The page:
Cardinal Charles Maung Bo of Yangon, Myanmar, attends an interfaith prayer service in Yangon Oct. 10, 2017. Cardinal Bo, head of the Federation of Asian Bishops' Conferences, attacked the Chinese Communist Party for covering up the 2020 COVID-19 pandemic and made it clear he was not criticizing the Chinese people. (CNS/Reuters/Soe Zeya Tun)
Cardinal Charles Maung Bo, president of the Federation of Asian Bishops' Conferences, called the Chinese Communist Party "morally culpable" for initially covering up the full dangers of the COVID-19 virus, which originated in Wuhan, China.
The cardinal, who made it clear he was not criticizing the Chinese people, said the party's "failure has unleashed a global contagion killing thousands."
"As we survey the damage done to lives around the world, we must ask who is responsible?" Bo said in a statement released to journalists April 1.
One government has "primary responsibility for what it has done and what it has failed to do, and that is the CCP regime in Beijing. Let me be clear — it is the CCP that has been responsible, not the people of China."
"It is the repression, the lies and the corruption of the CCP that are responsible," he said, before warning against any racial vilification of Chinese people.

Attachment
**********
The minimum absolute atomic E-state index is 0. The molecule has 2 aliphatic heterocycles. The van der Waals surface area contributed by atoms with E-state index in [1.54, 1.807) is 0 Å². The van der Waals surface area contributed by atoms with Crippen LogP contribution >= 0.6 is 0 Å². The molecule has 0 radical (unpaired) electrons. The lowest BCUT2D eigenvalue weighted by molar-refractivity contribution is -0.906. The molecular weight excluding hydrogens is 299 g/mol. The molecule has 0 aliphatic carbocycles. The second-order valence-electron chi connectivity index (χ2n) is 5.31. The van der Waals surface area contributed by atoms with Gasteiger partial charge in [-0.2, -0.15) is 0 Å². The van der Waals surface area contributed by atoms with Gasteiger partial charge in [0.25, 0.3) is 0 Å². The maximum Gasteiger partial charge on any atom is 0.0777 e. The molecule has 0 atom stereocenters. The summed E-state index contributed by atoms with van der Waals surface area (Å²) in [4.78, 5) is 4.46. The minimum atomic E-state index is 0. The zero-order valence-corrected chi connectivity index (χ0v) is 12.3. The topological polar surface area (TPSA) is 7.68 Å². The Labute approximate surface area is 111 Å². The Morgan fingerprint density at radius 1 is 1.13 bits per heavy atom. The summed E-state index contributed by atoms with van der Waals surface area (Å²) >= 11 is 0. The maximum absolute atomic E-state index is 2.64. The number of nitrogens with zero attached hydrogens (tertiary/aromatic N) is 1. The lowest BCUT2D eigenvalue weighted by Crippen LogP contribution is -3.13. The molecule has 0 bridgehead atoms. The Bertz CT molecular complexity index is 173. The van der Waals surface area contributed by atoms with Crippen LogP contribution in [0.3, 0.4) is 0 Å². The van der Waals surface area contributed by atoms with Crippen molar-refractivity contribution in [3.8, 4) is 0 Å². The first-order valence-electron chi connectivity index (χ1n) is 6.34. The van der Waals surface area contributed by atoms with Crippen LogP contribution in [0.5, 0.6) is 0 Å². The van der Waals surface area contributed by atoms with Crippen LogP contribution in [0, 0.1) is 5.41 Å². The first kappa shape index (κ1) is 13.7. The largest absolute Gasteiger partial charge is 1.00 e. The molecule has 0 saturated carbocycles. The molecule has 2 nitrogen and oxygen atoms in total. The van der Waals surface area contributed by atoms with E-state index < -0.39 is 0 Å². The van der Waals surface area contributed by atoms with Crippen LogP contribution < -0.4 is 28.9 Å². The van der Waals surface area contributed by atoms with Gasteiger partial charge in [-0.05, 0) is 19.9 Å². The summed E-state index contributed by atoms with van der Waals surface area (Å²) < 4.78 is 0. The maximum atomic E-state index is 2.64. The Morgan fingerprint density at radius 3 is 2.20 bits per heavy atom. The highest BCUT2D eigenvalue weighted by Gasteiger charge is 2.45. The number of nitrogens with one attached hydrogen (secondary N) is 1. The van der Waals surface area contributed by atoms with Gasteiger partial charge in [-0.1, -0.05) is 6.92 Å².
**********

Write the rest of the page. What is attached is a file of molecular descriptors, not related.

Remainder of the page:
He also criticized the party's human rights record that has deteriorated significantly since Xi Jinping took over as supreme leader in late 2012.
"Lies and propaganda have put millions of lives around the world in danger," Bo said. "The CCP's conduct is symptomatic of its increasingly repressive nature. In recent years, we have seen an intense crackdown on freedom of expression in China. Lawyers, bloggers, dissidents and civil society activists have been rounded up and have disappeared.
"In particular, the regime has launched a campaign against religion, resulting in the destruction of thousands of churches and crosses and the incarceration of at least 1 million Uighur Muslims in concentration camps."
Bo has also been a critic of China's dam-building project on Myanmar's rivers, where almost all the electricity generated by hydroelectricity is sent into China.